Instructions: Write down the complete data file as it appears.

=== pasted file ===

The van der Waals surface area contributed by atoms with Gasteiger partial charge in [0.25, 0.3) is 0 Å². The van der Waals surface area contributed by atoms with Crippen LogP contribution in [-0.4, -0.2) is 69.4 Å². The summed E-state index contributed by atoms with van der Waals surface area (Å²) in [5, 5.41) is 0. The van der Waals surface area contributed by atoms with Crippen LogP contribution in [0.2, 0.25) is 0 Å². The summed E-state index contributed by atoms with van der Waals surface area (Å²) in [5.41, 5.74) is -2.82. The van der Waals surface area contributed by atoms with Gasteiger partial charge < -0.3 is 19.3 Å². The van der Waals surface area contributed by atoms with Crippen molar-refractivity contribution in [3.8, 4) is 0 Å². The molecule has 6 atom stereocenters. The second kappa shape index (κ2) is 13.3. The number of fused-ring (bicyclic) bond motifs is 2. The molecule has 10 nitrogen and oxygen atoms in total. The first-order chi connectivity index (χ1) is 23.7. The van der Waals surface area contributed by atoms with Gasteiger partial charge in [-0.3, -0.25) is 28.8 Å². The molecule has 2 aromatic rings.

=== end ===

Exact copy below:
The van der Waals surface area contributed by atoms with Gasteiger partial charge in [0.25, 0.3) is 0 Å². The van der Waals surface area contributed by atoms with Crippen LogP contribution in [-0.4, -0.2) is 69.4 Å². The summed E-state index contributed by atoms with van der Waals surface area (Å²) in [5, 5.41) is 0. The van der Waals surface area contributed by atoms with Crippen LogP contribution in [0.2, 0.25) is 0 Å². The summed E-state index contributed by atoms with van der Waals surface area (Å²) in [5.41, 5.74) is -2.82. The van der Waals surface area contributed by atoms with Gasteiger partial charge < -0.3 is 19.3 Å². The van der Waals surface area contributed by atoms with Crippen molar-refractivity contribution in [3.8, 4) is 0 Å². The molecule has 6 atom stereocenters. The second kappa shape index (κ2) is 13.3. The number of fused-ring (bicyclic) bond motifs is 2. The molecule has 10 nitrogen and oxygen atoms in total. The first-order chi connectivity index (χ1) is 23.7. The van der Waals surface area contributed by atoms with Gasteiger partial charge in [-0.3, -0.25) is 28.8 Å². The molecule has 2 aromatic rings.